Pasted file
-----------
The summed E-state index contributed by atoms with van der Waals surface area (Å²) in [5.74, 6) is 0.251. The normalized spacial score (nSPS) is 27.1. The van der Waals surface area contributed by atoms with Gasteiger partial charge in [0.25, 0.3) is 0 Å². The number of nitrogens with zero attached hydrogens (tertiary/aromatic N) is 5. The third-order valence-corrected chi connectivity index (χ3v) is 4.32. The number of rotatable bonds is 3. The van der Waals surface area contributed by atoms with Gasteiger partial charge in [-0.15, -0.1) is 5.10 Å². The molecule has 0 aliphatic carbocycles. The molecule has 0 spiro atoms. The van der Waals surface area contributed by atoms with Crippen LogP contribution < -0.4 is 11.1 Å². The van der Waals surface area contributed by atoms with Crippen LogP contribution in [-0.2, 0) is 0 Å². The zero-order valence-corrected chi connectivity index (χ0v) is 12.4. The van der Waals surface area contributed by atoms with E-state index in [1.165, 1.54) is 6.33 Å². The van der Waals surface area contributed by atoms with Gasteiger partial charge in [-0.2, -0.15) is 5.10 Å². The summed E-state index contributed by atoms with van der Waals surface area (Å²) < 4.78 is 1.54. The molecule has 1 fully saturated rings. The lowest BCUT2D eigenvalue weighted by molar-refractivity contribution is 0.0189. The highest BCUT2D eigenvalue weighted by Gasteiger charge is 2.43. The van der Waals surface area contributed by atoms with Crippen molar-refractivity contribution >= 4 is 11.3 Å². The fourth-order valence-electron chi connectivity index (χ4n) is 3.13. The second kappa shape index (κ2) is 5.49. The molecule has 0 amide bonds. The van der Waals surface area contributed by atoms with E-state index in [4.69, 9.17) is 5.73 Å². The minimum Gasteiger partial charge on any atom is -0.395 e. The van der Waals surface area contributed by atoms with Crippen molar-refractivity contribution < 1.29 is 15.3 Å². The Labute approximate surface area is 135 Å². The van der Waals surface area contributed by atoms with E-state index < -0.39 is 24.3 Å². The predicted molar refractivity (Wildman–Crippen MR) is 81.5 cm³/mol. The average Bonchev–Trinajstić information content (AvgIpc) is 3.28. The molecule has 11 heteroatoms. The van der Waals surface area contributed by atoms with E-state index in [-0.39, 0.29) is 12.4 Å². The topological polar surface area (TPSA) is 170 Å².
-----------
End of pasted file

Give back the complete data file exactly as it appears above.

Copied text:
The summed E-state index contributed by atoms with van der Waals surface area (Å²) in [5.74, 6) is 0.251. The normalized spacial score (nSPS) is 27.1. The van der Waals surface area contributed by atoms with Gasteiger partial charge in [0.25, 0.3) is 0 Å². The number of nitrogens with zero attached hydrogens (tertiary/aromatic N) is 5. The third-order valence-corrected chi connectivity index (χ3v) is 4.32. The number of rotatable bonds is 3. The van der Waals surface area contributed by atoms with Gasteiger partial charge in [-0.15, -0.1) is 5.10 Å². The molecule has 0 aliphatic carbocycles. The molecule has 0 spiro atoms. The van der Waals surface area contributed by atoms with Crippen LogP contribution < -0.4 is 11.1 Å². The van der Waals surface area contributed by atoms with Crippen LogP contribution in [-0.2, 0) is 0 Å². The zero-order valence-corrected chi connectivity index (χ0v) is 12.4. The van der Waals surface area contributed by atoms with E-state index in [1.165, 1.54) is 6.33 Å². The van der Waals surface area contributed by atoms with Gasteiger partial charge in [-0.2, -0.15) is 5.10 Å². The summed E-state index contributed by atoms with van der Waals surface area (Å²) < 4.78 is 1.54. The molecule has 1 fully saturated rings. The lowest BCUT2D eigenvalue weighted by molar-refractivity contribution is 0.0189. The highest BCUT2D eigenvalue weighted by Gasteiger charge is 2.43. The van der Waals surface area contributed by atoms with Crippen molar-refractivity contribution >= 4 is 11.3 Å². The fourth-order valence-electron chi connectivity index (χ4n) is 3.13. The second kappa shape index (κ2) is 5.49. The molecule has 0 amide bonds. The van der Waals surface area contributed by atoms with E-state index in [4.69, 9.17) is 5.73 Å². The minimum Gasteiger partial charge on any atom is -0.395 e. The van der Waals surface area contributed by atoms with Crippen molar-refractivity contribution < 1.29 is 15.3 Å². The Labute approximate surface area is 135 Å². The van der Waals surface area contributed by atoms with E-state index < -0.39 is 24.3 Å². The predicted molar refractivity (Wildman–Crippen MR) is 81.5 cm³/mol. The average Bonchev–Trinajstić information content (AvgIpc) is 3.28. The molecule has 11 heteroatoms. The van der Waals surface area contributed by atoms with E-state index in [-0.39, 0.29) is 12.4 Å². The topological polar surface area (TPSA) is 170 Å².